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Increasing the productivity of insufficiently producing geothermal wells

Researchers with the EU-funded SURE project are testing the use of radial water jet drilling as a means of improving the performance and economic viability of geothermal wells.


Geothermal energy offers incredible potential. Not only is it a renewable energy, it’s also clean energy, meaning it does not produce harmful greenhouse gases. As such, geothermal has the potential to be a key component in Europe’s renewable energy strategy, one that could eventually provide Europeans with a reliable source of baseload energy. However, before this happens, the production process needs to be improved so that it is economically viable – which is where the SURE project comes in. “The technology we’re developing will improve the productivity of existing wells by providing an economically viable method for controlling the enhanced flow paths around a geothermal well,” says Thomas Reinsch, a researcher at the German Research Centre for Geosciences and SURE project coordinator.

The RJD advantage

At the heart of the project is radial water jet drilling (RJD). RJD uses the power of a focused jet of fluids applied to a reservoir rock through a coil that is inserted directly into an existing geothermal well. This creates several small diameter holes running nearly 100 metres from the existing well to the reservoir, allowing the initially unconnected permeable zone to drain into the main well. “Because RJD does not involve the amount of fluid used in conventional hydraulic fracturing, it reduces the environmental impact of stimulation technologies,” explains Reinsch. “Furthermore, when used to access and connect a geothermal reservoir’s highly permeable zones to the main well, RJD provides a higher degree of control and thus an increase in performance compared to conventional stimulation technologies.”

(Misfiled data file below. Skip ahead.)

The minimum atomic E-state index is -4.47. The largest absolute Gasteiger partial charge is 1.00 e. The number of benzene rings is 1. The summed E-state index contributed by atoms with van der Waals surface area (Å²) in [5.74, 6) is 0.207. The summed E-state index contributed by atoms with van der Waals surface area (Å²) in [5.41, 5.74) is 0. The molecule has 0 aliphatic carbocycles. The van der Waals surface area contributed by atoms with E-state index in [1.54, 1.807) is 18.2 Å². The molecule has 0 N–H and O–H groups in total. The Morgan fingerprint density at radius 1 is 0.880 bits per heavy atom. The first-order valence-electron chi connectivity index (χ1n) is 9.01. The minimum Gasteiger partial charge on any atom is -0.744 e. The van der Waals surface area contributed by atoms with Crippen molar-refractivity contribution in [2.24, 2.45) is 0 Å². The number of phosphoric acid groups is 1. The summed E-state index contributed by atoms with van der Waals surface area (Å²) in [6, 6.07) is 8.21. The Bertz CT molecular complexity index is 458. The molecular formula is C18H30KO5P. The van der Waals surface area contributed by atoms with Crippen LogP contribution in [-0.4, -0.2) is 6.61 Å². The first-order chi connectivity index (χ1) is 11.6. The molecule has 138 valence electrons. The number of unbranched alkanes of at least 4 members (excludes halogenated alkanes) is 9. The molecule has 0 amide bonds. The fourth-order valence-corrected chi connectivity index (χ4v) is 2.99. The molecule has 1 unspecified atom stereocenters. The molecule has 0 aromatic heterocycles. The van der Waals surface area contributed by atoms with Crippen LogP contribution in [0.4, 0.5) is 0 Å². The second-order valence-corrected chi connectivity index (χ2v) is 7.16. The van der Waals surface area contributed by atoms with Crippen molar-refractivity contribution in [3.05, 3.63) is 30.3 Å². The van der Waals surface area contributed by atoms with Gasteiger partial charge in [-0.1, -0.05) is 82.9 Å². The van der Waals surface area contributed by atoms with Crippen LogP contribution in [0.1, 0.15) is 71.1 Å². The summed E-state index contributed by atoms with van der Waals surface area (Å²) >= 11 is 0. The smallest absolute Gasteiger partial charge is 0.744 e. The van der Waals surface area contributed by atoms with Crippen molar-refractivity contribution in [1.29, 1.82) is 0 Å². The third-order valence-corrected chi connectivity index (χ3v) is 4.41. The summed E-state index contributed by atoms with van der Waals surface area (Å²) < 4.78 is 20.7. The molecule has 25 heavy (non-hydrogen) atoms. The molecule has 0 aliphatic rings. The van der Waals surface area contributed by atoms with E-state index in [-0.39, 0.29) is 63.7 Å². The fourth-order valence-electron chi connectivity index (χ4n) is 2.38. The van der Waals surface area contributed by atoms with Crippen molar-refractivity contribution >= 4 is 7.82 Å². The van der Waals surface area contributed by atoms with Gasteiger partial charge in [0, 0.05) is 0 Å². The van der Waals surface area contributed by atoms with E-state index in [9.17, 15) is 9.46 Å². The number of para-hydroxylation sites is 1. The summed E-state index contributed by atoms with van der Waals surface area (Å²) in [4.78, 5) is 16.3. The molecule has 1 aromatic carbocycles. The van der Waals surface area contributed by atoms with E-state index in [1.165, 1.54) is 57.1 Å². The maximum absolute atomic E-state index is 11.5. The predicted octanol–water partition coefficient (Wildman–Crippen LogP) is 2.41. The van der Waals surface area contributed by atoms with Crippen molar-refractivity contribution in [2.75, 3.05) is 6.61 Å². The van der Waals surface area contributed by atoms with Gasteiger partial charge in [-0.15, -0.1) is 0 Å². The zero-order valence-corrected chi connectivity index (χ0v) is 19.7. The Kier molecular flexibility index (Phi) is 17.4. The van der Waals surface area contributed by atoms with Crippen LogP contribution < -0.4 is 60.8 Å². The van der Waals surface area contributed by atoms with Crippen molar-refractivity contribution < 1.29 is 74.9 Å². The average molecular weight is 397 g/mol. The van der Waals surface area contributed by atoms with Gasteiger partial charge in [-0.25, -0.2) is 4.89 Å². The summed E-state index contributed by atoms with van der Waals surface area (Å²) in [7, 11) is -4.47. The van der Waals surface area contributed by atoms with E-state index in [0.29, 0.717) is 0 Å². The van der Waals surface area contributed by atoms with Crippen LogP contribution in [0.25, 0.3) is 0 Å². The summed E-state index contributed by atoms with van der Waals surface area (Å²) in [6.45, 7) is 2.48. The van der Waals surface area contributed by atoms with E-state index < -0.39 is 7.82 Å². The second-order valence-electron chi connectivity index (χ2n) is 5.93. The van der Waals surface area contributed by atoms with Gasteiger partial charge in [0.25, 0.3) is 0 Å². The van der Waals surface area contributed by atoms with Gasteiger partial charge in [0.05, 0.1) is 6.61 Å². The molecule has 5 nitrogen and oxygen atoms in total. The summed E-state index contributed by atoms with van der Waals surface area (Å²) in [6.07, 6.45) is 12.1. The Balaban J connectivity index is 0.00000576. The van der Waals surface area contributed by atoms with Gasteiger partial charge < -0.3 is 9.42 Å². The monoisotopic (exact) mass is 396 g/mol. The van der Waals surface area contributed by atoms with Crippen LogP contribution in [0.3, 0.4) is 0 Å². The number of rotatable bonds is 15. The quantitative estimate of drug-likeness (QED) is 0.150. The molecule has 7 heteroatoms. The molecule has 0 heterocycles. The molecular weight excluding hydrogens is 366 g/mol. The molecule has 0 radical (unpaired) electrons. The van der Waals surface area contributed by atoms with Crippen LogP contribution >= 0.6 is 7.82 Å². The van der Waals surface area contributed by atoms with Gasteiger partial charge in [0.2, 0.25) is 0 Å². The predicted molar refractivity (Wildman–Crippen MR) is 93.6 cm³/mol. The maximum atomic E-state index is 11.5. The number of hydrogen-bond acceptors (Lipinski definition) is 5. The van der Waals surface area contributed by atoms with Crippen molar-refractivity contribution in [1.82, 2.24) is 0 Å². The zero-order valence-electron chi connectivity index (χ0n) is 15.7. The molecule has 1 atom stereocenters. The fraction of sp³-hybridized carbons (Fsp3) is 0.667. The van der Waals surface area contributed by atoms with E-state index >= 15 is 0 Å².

Advancing the state of the art

Within the SURE project, researchers set out to determine the benefits and disadvantages of water jet drilling technology in comparison to more well-established stimulation processes. “Our focus was on understanding the drilling process, optimising it, and improving the performance – and predictability – of the technology,” says Reinsch. To do this, the project team conducted a range of experiments. This included studying the physical properties of various potential geothermal reservoir rock types and their reaction to various RJD processes. “The objective of this experiment was to achieve a complete understanding of the water jet/tooling-rock-interaction for a large variety of sedimentary and crystalline rocks,” comments Reinsch. From these experiments, researchers created several tools, including patent-pending components that can be used to improve the water jetting technology. They also developed numerical models that can be used to, for example, determine the rock destruction process and estimate improvement to a well’s performance following RJD stimulation. “The SURE project has significantly advanced our knowledge about RJD technology beyond the state of the art and across different spatial and temporal scales,” Reinsch concludes. “By increasing the productivity of insufficiently producing geothermal wells, we are making the supply of geothermal energy economically viable and environmentally sound.”


SURE, geothermal well, geothermal energy, radial water jet drilling, RJD, renewable energy, well, productivity

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